The gammon from hell

My mother, bless her, was not the greatest cook. She hailed from a large family of excellent cook, but  lacked a good eye for recipes. 
My earliest eating experience are known to me as "hit and runs" or potholes - ònce you hit them, you never came out the same way.
Time and again we would endure the weird flavour combinations, turkey neck stew (yes such a thing exists), apricot meatloaf, the latest take on ideal milk, and the ever looming waterblommetjie season with patience and quiet suffering.
Like me, my mother was also a champion burner, many things met their untimely death on an almost daily basis. You have to be truly special to consistantly burn microwave popcorn. Consistently.

Once in a while, however, there would be a real winner.
It was quite by mistake that my mother produced the most spectacular gammon one Christmas. 
Arriving flushed and defiant, she presented us, her most hardened critics, with the crispest, most tender gammon we have ever tasted.
She dubbed it The Gammon From Hell as the story goes it was the result of three recipes, 7 hours of cooking, three different basting sauces and 2 tins of fruit. She had unknowingly bought an uncooked cut of meat, and after boiling, basting and roasting it, realized it was still raw. She had then plonked it (my mother plonked food)  back in the boiling pot, basted it again and then roasted it for a second time. It was then baptised a third time, with two tins of pineapple rings upended over it to create the most tender gammon no-one has been able to recreate since.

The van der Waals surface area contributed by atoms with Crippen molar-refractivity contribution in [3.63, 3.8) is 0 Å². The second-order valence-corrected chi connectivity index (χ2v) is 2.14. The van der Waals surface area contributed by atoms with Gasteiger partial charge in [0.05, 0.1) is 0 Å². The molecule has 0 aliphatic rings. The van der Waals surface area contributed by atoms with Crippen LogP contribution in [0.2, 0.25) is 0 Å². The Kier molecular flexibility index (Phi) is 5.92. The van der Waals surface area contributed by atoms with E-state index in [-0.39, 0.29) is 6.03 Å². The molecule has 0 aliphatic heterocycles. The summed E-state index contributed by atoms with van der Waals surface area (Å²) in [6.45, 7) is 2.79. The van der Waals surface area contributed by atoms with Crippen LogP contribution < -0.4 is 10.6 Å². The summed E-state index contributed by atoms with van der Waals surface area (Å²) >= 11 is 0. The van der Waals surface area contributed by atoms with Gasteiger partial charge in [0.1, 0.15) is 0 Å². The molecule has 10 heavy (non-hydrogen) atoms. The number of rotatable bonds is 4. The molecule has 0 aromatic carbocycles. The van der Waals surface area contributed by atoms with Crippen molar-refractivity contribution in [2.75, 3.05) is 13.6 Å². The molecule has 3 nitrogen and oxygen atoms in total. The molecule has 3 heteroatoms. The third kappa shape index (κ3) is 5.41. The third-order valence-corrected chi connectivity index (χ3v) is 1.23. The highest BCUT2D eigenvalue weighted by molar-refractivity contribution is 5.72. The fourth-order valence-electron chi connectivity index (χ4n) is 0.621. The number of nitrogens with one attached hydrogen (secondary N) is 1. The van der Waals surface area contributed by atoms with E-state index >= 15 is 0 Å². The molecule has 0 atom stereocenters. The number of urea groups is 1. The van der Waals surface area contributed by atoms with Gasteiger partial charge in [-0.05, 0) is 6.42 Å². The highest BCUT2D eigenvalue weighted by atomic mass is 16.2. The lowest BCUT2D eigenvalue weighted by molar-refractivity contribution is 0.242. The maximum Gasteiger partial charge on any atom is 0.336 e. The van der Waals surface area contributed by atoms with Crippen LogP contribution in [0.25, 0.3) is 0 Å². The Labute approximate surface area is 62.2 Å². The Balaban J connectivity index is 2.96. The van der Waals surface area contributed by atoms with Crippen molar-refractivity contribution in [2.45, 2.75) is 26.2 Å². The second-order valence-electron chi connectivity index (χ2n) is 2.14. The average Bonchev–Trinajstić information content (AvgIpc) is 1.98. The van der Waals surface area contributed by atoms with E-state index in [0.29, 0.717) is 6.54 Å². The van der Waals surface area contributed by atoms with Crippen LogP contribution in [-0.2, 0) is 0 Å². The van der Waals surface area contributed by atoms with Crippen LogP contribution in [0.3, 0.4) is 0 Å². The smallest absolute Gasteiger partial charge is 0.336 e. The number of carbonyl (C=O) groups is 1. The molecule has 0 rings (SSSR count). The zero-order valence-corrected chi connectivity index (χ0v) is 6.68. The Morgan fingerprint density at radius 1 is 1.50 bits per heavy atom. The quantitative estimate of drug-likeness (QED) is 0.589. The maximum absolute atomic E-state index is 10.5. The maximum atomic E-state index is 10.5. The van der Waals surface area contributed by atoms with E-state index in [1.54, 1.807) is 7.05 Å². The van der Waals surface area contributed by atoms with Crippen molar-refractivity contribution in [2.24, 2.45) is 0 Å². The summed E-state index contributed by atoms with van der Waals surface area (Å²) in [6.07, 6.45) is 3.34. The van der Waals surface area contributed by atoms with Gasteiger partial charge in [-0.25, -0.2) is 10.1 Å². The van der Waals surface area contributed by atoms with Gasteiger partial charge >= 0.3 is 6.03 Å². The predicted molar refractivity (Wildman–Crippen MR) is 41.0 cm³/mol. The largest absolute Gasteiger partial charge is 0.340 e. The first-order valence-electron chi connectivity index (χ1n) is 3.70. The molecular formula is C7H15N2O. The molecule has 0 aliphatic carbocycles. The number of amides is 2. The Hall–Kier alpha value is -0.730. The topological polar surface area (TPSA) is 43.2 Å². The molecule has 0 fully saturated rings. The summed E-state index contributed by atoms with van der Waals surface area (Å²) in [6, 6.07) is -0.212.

My mother never really was one for jotting down a recipe so recreating her dishes is a bit like a scene from George's marvellous medicine ... However, one thing I know is that when I cook I don't need to hold myself back, whatever I end up with my family will endure with smiles and laughter as another food pothole is added to the long road of our lives. 

Here is my version of the gammon that stole Christmas.

Gammon from hell
2 or 3 kg Gammon
1 litre apple juice
2 sticks celery, chopped
1 onion, peeled and chopped
2 tomatoes, chopped
Water to cover

Sauce ingredients:
2 oranges
1 lemon
1 grapefruit
2 tbsp sugar
125ml cranberry sauce

1x 200g pack streaky bacon
5 fresh, tinned or dried pineapple rings
1/4 cup dried cranberries 

Place the gammon in a large pot, and pour over the apple juice.
Add the chopped celery, onion, tomatoes and the bay leaves.
Cover with water so the gammon is just covered.
Boil for 20 minutes for each 500g and an additional 20 minutes.
I like to put it in a slowcooker on low for 8 to 10 hours so it's starting to fall apart. It is advisible to turn the meat at least once to make sure there is even cooking and the top bit doesn't dry out.

Finely grate the zest of one orange, and half the lemon. Juice the oranges, lemon and grapefruit and combine the juices and zests in a pot. Add the sugar and reduce by half.

When your gammon has finished boiling, place it in a casserole or baking dish. Pour over the cranberry sauce. Layer the streaky bacon across it to form a bacon blanket and  pour over the reduced juices.
Bake in the oven until the bacon is crisp, about 20 to 25 minutes at 180 °C. To serve layer with the pineapple rings and sprinkle with dried cranberries.